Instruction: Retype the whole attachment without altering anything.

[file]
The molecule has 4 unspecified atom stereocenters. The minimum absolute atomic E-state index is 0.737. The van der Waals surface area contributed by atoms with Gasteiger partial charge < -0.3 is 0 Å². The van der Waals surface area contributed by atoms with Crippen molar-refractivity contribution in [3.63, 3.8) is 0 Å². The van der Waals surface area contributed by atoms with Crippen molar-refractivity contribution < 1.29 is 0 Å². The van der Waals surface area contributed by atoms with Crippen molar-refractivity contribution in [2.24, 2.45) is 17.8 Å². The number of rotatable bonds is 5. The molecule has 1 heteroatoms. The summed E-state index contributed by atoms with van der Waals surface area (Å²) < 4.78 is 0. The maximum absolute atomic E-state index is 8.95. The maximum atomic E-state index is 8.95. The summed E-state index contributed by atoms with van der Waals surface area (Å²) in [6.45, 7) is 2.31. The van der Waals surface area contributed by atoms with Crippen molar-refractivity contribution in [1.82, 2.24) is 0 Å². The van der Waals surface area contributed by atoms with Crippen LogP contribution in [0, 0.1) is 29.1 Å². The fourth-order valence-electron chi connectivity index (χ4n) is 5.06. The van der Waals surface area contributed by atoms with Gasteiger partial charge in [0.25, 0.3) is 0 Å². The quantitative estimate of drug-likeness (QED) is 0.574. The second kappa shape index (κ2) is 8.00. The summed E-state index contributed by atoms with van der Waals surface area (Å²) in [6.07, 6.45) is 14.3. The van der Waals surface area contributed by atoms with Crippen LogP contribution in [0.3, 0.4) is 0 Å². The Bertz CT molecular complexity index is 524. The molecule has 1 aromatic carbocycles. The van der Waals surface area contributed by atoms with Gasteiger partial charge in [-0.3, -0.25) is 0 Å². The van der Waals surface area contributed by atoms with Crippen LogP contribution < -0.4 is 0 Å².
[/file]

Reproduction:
The molecule has 4 unspecified atom stereocenters. The minimum absolute atomic E-state index is 0.737. The van der Waals surface area contributed by atoms with Gasteiger partial charge < -0.3 is 0 Å². The van der Waals surface area contributed by atoms with Crippen molar-refractivity contribution in [3.63, 3.8) is 0 Å². The van der Waals surface area contributed by atoms with Crippen molar-refractivity contribution < 1.29 is 0 Å². The van der Waals surface area contributed by atoms with Crippen molar-refractivity contribution in [2.24, 2.45) is 17.8 Å². The number of rotatable bonds is 5. The molecule has 1 heteroatoms. The summed E-state index contributed by atoms with van der Waals surface area (Å²) < 4.78 is 0. The maximum absolute atomic E-state index is 8.95. The maximum atomic E-state index is 8.95. The summed E-state index contributed by atoms with van der Waals surface area (Å²) in [6.45, 7) is 2.31. The van der Waals surface area contributed by atoms with Crippen molar-refractivity contribution in [1.82, 2.24) is 0 Å². The van der Waals surface area contributed by atoms with Crippen LogP contribution in [0, 0.1) is 29.1 Å². The fourth-order valence-electron chi connectivity index (χ4n) is 5.06. The van der Waals surface area contributed by atoms with Gasteiger partial charge in [0.25, 0.3) is 0 Å². The quantitative estimate of drug-likeness (QED) is 0.574. The second kappa shape index (κ2) is 8.00. The summed E-state index contributed by atoms with van der Waals surface area (Å²) in [6.07, 6.45) is 14.3. The van der Waals surface area contributed by atoms with Crippen LogP contribution in [0.3, 0.4) is 0 Å². The Bertz CT molecular complexity index is 524. The molecule has 1 aromatic carbocycles. The van der Waals surface area contributed by atoms with Gasteiger partial charge in [-0.3, -0.25) is 0 Å². The van der Waals surface area contributed by atoms with Crippen LogP contribution < -0.4 is 0 Å².